When it comes to neurotypical and neurodivergent people for example there is often an empathy gap and lack of understanding.
So co-production is important, sharing insights from one another.
Co-production is a means in which those who typically deliver services work alongside ‘service-users’, creating reciprocal relationships to achieve a collective outcome.
Those using or experiencing a service or product are in the best place to design it.
For example, someone autistic is best place to co-produce a service or product for someone who is autistic.
Here are some accessibility suggestions from Jennifer Marsden:
- Use plain language
- Use left to right alignment
- Provide #alttext
- Use headings to introduce content
- Offer trigger warnings
- Use lists
- Keep it brief
- Give links to detailed info
- Check for seizure triggers
- Provide captions
- Make transcripts available
- Use large text wherever possible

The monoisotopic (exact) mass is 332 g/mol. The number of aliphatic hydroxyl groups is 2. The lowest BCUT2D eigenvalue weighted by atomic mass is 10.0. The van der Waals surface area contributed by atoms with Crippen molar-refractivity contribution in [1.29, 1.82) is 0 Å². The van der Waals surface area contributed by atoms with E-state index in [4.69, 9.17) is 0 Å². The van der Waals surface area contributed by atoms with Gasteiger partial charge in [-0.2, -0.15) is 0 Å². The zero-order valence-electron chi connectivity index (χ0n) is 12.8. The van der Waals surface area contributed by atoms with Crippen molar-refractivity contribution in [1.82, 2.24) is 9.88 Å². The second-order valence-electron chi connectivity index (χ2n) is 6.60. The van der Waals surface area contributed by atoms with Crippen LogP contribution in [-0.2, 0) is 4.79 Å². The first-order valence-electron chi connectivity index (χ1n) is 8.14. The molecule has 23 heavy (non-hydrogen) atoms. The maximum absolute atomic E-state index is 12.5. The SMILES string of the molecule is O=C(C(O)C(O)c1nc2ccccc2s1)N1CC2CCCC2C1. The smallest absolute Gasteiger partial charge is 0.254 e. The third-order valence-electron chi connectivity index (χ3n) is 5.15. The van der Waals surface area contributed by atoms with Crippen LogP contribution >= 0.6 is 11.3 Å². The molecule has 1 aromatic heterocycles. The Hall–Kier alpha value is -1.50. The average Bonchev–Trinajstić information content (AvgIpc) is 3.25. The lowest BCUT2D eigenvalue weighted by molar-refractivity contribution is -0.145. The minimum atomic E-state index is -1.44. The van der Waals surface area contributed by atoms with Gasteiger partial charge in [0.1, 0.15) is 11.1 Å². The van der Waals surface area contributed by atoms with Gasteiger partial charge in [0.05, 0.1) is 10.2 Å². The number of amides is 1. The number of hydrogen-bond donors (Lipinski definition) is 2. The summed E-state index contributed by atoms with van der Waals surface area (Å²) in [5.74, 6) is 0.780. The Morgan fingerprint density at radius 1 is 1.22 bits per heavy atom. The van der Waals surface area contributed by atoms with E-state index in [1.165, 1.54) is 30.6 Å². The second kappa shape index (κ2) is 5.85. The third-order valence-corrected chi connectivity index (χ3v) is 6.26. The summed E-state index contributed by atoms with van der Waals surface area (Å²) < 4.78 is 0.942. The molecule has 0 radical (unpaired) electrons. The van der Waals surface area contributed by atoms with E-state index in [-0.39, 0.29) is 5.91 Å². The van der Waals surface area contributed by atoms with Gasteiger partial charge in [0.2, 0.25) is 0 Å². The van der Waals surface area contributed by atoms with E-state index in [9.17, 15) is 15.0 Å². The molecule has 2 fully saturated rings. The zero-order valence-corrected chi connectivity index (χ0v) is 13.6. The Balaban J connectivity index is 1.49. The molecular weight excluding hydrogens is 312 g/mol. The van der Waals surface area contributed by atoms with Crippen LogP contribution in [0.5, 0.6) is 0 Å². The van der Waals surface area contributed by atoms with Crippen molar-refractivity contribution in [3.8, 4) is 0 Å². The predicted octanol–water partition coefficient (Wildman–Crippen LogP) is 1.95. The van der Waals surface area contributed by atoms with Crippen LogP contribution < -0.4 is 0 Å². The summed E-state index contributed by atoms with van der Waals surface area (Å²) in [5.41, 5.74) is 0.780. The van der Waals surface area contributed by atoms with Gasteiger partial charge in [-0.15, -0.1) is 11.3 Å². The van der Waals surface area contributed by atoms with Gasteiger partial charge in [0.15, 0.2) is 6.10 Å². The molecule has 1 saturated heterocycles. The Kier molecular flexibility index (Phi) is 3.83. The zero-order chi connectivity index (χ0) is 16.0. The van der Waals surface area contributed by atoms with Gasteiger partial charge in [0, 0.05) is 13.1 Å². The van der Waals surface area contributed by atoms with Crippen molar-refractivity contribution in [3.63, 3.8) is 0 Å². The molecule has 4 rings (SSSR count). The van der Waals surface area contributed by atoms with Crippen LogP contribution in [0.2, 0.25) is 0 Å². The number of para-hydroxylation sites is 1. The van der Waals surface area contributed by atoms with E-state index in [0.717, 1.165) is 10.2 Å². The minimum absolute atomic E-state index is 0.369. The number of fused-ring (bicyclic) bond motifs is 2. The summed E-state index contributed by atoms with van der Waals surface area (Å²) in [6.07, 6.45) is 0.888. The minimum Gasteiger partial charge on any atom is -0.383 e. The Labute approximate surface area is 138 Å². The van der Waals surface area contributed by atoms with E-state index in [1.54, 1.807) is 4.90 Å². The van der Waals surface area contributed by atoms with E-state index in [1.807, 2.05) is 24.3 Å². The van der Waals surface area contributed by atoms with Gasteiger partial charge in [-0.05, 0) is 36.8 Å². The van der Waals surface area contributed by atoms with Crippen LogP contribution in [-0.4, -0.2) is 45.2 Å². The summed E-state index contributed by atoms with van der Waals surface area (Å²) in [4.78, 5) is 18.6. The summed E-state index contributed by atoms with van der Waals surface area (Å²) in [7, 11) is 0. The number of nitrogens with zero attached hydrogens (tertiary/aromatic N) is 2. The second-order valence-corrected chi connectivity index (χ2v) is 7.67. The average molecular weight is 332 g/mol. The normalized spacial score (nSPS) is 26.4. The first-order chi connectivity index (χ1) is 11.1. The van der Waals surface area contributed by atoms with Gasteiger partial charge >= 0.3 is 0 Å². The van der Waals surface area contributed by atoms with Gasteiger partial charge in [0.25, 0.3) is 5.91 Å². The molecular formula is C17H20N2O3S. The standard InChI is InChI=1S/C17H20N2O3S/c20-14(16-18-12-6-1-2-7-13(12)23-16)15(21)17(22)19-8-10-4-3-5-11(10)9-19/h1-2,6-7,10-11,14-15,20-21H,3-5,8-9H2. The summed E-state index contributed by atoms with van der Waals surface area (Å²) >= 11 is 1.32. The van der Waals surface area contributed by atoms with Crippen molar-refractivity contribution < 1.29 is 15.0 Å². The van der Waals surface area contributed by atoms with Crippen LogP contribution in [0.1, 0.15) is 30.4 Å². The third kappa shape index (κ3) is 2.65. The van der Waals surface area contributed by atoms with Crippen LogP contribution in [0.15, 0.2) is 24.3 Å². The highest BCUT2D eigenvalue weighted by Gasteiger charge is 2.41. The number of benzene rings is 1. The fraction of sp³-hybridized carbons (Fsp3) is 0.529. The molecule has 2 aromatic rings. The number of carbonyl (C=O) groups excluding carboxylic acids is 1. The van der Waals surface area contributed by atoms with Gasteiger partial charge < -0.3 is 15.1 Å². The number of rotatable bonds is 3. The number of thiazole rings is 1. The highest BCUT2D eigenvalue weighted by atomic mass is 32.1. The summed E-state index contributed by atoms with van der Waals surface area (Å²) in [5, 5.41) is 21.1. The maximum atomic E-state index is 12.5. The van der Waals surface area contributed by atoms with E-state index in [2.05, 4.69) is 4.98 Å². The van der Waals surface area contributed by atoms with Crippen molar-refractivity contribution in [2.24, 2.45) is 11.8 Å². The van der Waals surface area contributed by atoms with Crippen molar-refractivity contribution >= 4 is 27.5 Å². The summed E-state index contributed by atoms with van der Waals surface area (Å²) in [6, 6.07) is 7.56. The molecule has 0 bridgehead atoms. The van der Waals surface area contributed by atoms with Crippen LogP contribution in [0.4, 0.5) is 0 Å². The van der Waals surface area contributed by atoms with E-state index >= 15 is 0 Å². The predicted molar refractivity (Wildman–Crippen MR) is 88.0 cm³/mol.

- Don’t rely on colour alone to convey information
- Use a simple, Tips to make sure any images or videos you share are accessible:
Twitter business shared these accessibility tips too:
- Always add a clear and concise alt text to your image shares — aim for alt text between 150-250 characters
- Use closed captions in your videos for people who are deaf or hard of hearing
- Check graphics or images in an accessibility tool
- Limit your use of emojis or use words alongside them, so your message is clear even if the emoji can’t be viewed
We also recommend using ‘CamelCase’ and capitalizing the first letter of every word within your hashtags. This makes them easier to read and accessible for people using voice assistive technologies for hearing. For more actionable tips check out their Help Centre article on how to make images accessible.
If you don’t know where to begin or need some more inspiration, start to follow and use inclusive hashtags. Below is a list to get you started.
All it takes is one step at a time and is to be more aware. How are we going to start taking action today?
By Sophie Mei Lan @SophieMeiLan